The Black Mirror episode Nosedive introduces viewers to an alternate reality, where virtual self-marketing plays a central role in one's life and where the line between online and offline personas is increasingly blurred. This grey area is primarily attributed to the lens each individual is fitted with, which allows them to grasp a more holistic view of a person's status – an amalgamation of their digital and real-life social standing - through a rating from one to five. The rating system is the determining factor for many aspects of a citizen's life, including their job, social circle, mobility, and class. Even though everyone can give a rating, the system appears to be fraudulently arranged, as ratings given by elite members of society - "quality people" – have a greater impact. Although seemingly futuristic, the episode appears to be a critique of class relations and the increasing social networking sites' increasing ability to shape one's reality.
The world is shown through rose-colored glasses, where an eerily, cheery, and orderly mood pervades all aspects of the protagonist, Lacie's life, as well as the lives of the people around her. As the episode progresses, the dialogue's robotic nature becomes increasingly apparent, where most verbal interactions appear staged or like excerpts taken from text messages with acquaintances or mutual friends – where just enough decorum is maintained to keep an amicable relationship. However, the conscious exchanges between coworkers and calculated demeanor play a much larger role than merely keeping awkward work encounters at bay – as appearances and one's social circle are utilized as a currency and determine one's mobility. This is seen through Lacie's struggles with "playing the numbers game," where she tries to climb the social ladder through polite exchanges to improve her "Repertoire Analytics" to purchase a home. Unfortunately, she shortly realizes that improving her ranking is an uphill battle, where even though those at the top can assist her by increasing her social credit with no material cost, they look the other way.
At first, the episode appears like an exaggerated version of our reality, where our monetary system is restructured around social credit, and an Instagram-like platform determines our mobility. At a glance, such a system seems to be an easy enough way of acquiring status: be nice to your coworkers, generously tip your cab driver, do not budge in line, love thy neighbor, and so on. However, as the episode progresses, it appears to be a commentary of capitalism's cynicism, where even though those on top have the means to boost lower classes, they choose to circulate the wealth among themselves - exposing the discriminatory nature of what appears to be a free-for-all system. Moreso, Nosedive reveals, there are many consequences to a system that revolves around social policing, as everyone has the ability to up or downvote you, on whichever basis they so choose. Hence, an individual's scoring method could be affected by how you treat someone, what you're wearing, and numerous factors in-between. Perhaps inadvertently, the system also endorses a vigilante-style justice, where members of society have the power to decide not only the quality of one's life but whether or not an individual will be exiled altogether. Ultimately, social credit also speaks to compliance and social media – the praise that one tends to receive for adhering to social norms and the lack of relevance or invisibility one experiences for doing the opposite.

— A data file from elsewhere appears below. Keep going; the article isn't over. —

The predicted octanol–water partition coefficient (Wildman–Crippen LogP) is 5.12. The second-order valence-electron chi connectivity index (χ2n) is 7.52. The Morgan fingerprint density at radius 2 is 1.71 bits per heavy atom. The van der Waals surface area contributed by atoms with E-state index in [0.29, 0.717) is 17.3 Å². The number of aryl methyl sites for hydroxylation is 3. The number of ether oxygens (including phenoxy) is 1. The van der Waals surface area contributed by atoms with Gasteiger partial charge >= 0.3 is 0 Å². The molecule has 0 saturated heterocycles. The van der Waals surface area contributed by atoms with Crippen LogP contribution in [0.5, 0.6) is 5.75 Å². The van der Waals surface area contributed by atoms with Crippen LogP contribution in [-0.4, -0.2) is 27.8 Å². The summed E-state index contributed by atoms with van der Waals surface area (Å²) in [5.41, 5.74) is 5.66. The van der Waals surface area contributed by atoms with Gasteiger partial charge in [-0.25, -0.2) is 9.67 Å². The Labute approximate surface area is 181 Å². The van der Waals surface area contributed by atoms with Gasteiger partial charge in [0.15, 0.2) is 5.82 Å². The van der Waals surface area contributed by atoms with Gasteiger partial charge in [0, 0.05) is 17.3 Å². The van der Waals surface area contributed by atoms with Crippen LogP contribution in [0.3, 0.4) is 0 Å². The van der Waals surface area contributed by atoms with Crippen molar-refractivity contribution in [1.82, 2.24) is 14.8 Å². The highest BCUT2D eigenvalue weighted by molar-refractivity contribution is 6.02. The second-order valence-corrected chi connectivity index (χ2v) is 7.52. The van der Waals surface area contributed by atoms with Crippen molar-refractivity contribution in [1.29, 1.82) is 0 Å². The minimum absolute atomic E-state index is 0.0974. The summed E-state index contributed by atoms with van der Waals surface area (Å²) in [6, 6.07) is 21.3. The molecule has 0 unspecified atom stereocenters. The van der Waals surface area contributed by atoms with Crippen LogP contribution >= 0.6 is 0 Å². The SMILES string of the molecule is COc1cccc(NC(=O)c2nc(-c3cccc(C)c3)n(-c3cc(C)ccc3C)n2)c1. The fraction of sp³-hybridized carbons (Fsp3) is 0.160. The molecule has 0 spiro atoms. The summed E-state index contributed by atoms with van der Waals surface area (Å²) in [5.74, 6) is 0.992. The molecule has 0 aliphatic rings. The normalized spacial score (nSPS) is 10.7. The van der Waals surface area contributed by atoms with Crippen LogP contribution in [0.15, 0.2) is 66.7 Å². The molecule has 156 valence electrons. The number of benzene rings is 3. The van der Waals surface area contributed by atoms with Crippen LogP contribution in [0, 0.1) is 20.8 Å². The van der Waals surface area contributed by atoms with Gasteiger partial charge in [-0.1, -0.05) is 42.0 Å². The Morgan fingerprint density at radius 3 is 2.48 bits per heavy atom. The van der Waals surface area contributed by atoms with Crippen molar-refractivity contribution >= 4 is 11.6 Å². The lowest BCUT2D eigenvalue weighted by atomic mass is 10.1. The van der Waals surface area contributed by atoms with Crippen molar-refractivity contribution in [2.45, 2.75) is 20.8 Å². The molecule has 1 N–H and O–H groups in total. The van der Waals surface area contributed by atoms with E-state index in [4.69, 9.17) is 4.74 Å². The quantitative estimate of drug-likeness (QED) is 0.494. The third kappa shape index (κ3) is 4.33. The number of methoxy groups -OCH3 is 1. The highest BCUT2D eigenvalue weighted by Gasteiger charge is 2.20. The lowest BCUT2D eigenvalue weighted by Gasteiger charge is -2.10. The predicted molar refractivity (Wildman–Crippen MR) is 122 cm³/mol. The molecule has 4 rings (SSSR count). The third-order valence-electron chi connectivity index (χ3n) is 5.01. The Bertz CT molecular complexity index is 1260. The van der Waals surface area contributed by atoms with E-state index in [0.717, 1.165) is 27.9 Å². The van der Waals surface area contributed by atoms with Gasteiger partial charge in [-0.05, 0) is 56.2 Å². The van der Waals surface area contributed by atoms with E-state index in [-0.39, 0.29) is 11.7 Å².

Nosedive cautions viewers of how surveillance and social pressure can pervade and shape one's life and the risks that come with an increasingly public existence, where anyone can weigh in. Through Lacie, we are shown how social orthodoxy and fear of ostracization keeps us from stepping out of bounds that are not otherwise regulated – especially in a time where digital footprints will follow us to the ends of the earth, merging our online and offline identities. Part of what makes the episode so frightening is how many believe such a reality is not far off; with data holders like Zuckerberg enforcing the idea that privacy is a thing of the past, citizens are forced to slowly normalize the notion of overlap between public and private lives. The 1984-esque episode can also be linked to Glenn Greenwald's stance on why privacy matters: simply the knowledge of being monitored can drastically limit the "behavioral options" an individual considers. These self-expression constraints are evident in how Lacie finally speaks without filter and poise after her lenses are removed, and she is locked up for her astronomical downvotes. Although she is physically confined, she is visibly freer than the people functioning in society, as she no longer has to fuss over pleasing watchful eyes.